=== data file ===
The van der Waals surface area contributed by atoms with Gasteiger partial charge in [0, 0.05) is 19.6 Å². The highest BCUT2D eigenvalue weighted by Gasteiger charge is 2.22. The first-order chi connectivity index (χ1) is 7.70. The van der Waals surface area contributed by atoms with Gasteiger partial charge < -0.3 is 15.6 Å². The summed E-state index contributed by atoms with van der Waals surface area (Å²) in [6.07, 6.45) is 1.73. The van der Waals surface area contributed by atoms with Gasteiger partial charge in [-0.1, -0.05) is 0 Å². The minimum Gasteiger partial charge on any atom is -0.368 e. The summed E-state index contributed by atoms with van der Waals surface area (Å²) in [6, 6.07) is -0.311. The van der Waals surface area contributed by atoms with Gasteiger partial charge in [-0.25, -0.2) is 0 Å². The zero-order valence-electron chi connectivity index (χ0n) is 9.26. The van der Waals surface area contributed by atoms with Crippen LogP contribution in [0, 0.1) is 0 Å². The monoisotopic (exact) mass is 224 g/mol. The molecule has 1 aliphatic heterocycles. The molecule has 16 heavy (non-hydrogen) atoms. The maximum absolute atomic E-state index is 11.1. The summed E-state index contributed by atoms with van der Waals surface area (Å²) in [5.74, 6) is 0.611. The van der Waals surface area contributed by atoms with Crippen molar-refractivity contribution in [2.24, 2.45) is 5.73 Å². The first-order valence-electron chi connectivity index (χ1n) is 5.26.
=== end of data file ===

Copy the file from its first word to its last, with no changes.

The van der Waals surface area contributed by atoms with Gasteiger partial charge in [0, 0.05) is 19.6 Å². The highest BCUT2D eigenvalue weighted by Gasteiger charge is 2.22. The first-order chi connectivity index (χ1) is 7.70. The van der Waals surface area contributed by atoms with Gasteiger partial charge < -0.3 is 15.6 Å². The summed E-state index contributed by atoms with van der Waals surface area (Å²) in [6.07, 6.45) is 1.73. The van der Waals surface area contributed by atoms with Gasteiger partial charge in [-0.1, -0.05) is 0 Å². The minimum Gasteiger partial charge on any atom is -0.368 e. The summed E-state index contributed by atoms with van der Waals surface area (Å²) in [6, 6.07) is -0.311. The van der Waals surface area contributed by atoms with Gasteiger partial charge in [-0.25, -0.2) is 0 Å². The zero-order valence-electron chi connectivity index (χ0n) is 9.26. The van der Waals surface area contributed by atoms with Crippen LogP contribution in [0, 0.1) is 0 Å². The monoisotopic (exact) mass is 224 g/mol. The molecule has 1 aliphatic heterocycles. The molecule has 16 heavy (non-hydrogen) atoms. The maximum absolute atomic E-state index is 11.1. The summed E-state index contributed by atoms with van der Waals surface area (Å²) in [5.74, 6) is 0.611. The van der Waals surface area contributed by atoms with Crippen molar-refractivity contribution in [2.24, 2.45) is 5.73 Å². The first-order valence-electron chi connectivity index (χ1n) is 5.26.